"There was no focus on international issues before the Gore campaign," says Anne Northrop, a longtime ACT UP New York member. Access to pharmaceuticals was a fundamental issue for Al Gore, who campaigned on providing prescription access for seniors. However, the vice president also backed trade sanctions against South Africa, which fell afoul of U.S. patent regulations in permitting less costly, generic AIDS drugs. Having founded ACT UPs Global Access Campaign to press for AZT and Bactrim access for Africa in 1990, Eric Sawyer and other ACT UP members seized on Gore's duplicity in the summer of 1999.
Relying on guerrilla tactics rather than massive demonstrations, ACT UP members hounded Gore, individually and in small groups. The organization, in Northrops words, has "more and more become a lean machine." In Carthage, Tennessee, they disrupted the launch of Gores presidential bid. AIDS activists trailed him at New Hampshire whistle-stops, infiltrated his New York fundraisers, and blocked his Washington campaign headquarters. In the early doldrums of the campaign, the vocal AIDS protesters provided fodder for a restless media, and also raised public awareness of the sheer scale of HIV in Africa. During the election year, Clinton issued an executive order ending the U.S. governments actions against South Africa.
The battle lines then shifted to the pharmaceutical industry, which had launched a lawsuit in South Africas highest court over intellectual-property violations. The countrys Treatment Action Campaign, which had cosponsored a massive rally with ACT UP during last summers AIDS conference in Durban, put out a worldwide call for solidarity. As the case opened in Pretoria on March 5, ACT UP demonstrated outside Pfizers headquarters in New York. At the same time, protests erupted outside pharmaceutical industry offices and U.S embassies in dozens of cities across five continents. Anxious to burnish its image and catching heat over prescription drug prices in the U.S., Big Pharma beat a retreat that energized AIDS activists around the world.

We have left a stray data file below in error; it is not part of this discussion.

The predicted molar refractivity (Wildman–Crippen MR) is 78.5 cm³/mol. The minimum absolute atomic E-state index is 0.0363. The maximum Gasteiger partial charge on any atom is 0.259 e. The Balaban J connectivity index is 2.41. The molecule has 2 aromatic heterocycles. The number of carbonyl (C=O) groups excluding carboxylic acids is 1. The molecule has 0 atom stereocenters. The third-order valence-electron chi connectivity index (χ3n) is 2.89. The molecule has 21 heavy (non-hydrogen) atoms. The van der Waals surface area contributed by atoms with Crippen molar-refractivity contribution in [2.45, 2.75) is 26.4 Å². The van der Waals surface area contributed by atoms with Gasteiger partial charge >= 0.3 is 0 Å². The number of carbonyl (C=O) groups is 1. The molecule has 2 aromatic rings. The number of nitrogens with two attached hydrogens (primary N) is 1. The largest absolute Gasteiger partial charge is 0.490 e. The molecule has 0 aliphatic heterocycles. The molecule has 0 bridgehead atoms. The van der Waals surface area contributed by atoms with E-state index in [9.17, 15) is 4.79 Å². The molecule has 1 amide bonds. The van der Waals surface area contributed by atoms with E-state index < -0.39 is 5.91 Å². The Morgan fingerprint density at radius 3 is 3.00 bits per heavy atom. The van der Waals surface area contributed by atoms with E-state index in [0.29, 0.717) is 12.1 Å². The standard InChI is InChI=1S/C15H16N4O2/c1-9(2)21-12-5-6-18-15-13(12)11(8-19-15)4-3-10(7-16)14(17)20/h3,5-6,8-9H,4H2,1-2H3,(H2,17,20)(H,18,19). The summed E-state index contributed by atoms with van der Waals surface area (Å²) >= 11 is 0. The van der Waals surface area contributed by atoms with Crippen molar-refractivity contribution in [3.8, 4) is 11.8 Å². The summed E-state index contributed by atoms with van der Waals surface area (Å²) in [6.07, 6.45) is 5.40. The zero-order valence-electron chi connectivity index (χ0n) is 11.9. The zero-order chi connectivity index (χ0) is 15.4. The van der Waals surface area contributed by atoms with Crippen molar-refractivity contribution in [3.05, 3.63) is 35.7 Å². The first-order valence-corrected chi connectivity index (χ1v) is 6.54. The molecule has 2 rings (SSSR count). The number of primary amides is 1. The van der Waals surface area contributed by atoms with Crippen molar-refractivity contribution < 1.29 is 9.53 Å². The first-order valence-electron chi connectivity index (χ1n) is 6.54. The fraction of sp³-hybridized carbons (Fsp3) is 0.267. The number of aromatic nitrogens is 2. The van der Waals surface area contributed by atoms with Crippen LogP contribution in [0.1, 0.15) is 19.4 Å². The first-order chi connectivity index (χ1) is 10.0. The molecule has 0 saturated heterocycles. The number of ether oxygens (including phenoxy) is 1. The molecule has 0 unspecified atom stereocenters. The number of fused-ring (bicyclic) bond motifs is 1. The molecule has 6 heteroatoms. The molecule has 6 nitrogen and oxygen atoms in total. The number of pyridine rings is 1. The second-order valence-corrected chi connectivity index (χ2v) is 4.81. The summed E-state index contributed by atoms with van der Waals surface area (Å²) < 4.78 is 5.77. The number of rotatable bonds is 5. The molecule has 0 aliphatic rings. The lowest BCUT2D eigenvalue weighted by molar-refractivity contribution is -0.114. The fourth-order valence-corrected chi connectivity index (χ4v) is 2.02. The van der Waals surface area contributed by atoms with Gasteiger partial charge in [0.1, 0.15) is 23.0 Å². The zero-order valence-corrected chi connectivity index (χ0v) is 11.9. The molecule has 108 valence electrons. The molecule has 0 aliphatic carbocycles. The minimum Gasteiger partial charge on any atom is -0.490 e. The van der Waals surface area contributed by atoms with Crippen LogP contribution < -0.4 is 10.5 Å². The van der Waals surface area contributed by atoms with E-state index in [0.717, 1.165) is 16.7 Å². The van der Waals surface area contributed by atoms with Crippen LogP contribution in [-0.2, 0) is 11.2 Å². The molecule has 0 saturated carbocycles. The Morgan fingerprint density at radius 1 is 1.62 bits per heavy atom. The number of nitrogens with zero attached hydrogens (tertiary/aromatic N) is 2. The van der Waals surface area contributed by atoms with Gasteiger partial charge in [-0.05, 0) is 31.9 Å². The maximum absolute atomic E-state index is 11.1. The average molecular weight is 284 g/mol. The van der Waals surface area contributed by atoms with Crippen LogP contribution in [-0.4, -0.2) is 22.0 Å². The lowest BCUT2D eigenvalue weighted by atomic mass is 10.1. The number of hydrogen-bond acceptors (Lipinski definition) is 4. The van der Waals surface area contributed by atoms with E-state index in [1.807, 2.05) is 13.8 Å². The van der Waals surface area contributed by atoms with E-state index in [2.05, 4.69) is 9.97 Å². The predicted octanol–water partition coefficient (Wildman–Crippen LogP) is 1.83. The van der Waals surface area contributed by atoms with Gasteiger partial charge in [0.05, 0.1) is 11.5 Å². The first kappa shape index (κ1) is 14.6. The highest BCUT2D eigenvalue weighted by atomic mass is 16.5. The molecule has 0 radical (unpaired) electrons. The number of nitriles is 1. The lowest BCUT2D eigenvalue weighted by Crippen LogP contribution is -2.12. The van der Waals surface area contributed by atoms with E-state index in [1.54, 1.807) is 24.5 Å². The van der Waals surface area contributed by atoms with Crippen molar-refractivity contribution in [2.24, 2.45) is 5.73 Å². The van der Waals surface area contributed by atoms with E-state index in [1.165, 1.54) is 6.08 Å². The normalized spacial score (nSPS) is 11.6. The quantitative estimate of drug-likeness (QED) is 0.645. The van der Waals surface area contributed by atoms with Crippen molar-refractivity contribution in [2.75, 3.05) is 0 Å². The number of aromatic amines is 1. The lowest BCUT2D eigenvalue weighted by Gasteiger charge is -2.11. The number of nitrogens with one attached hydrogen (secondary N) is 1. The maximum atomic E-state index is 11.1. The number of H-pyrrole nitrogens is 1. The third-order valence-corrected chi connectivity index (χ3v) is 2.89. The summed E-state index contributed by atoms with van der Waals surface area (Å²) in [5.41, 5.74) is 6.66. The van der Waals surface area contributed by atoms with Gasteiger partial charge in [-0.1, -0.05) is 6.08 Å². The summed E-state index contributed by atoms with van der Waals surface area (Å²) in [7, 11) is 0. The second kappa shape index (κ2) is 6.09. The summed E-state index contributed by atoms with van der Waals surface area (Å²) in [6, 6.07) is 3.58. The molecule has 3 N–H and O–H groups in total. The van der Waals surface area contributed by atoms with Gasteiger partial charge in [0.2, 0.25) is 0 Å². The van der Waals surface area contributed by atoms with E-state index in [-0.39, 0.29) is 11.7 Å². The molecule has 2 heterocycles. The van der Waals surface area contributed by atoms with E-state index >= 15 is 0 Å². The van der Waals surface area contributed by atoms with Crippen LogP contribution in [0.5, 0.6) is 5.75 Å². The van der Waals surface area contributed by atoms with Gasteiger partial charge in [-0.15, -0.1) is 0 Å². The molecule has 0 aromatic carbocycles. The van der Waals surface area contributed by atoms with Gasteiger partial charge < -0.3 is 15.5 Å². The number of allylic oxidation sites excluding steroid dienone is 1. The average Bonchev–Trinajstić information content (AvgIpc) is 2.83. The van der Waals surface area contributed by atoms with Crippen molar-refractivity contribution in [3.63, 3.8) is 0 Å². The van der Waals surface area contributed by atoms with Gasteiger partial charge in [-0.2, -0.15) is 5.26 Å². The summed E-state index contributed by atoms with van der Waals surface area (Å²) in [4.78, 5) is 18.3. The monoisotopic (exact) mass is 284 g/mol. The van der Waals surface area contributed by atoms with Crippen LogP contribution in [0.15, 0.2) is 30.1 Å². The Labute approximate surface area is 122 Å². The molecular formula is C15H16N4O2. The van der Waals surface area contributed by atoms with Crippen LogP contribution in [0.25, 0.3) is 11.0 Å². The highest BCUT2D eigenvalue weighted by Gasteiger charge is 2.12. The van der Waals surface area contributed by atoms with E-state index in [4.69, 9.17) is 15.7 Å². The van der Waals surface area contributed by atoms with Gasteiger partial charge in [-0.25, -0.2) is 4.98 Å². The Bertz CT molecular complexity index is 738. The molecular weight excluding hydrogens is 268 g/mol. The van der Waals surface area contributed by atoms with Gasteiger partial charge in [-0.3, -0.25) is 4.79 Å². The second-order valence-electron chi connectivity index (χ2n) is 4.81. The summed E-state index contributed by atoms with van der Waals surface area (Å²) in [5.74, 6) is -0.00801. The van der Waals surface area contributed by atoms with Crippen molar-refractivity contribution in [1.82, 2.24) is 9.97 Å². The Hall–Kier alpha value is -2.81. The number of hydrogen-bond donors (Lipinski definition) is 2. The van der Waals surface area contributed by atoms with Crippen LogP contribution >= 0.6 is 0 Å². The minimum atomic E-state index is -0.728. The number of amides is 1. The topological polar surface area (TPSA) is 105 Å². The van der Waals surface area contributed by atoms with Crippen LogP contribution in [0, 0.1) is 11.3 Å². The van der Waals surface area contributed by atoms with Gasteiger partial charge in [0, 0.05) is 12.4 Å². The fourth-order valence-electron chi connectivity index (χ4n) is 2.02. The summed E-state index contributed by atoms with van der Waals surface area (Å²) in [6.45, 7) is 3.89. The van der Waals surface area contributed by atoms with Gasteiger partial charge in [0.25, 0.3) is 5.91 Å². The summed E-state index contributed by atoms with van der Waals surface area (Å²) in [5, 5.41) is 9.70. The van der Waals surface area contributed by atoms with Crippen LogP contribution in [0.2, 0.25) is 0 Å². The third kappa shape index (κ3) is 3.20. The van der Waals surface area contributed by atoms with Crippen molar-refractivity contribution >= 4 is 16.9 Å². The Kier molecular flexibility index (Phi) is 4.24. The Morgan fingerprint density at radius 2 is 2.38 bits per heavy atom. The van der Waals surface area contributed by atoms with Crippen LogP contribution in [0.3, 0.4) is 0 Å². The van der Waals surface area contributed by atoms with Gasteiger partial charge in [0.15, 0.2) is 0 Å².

"Were becoming more and more a network of allies who communicate by e-mails, teleconferencing, and listservs," says Katie Krauss, an ACT UP Philadelphia member involved in both local and global AIDS activism. While ACT UP has relied on innovative communications technology since the fax zaps of the 1980s, the Internet has changed both the speed and scale of protests. When a call went out on the Web after Matthew Shepards death, thousands of people suddenly converged for a march on Fifth Avenue, and AIDS activists took notice. "Its a wonderful democratizing tool with a powerful ability to communicate immediately with larger numbers of people," Northrop says of the Internets role. As activism becomes increasingly virtual, getting people from the Web to the streets becomes the new challenge.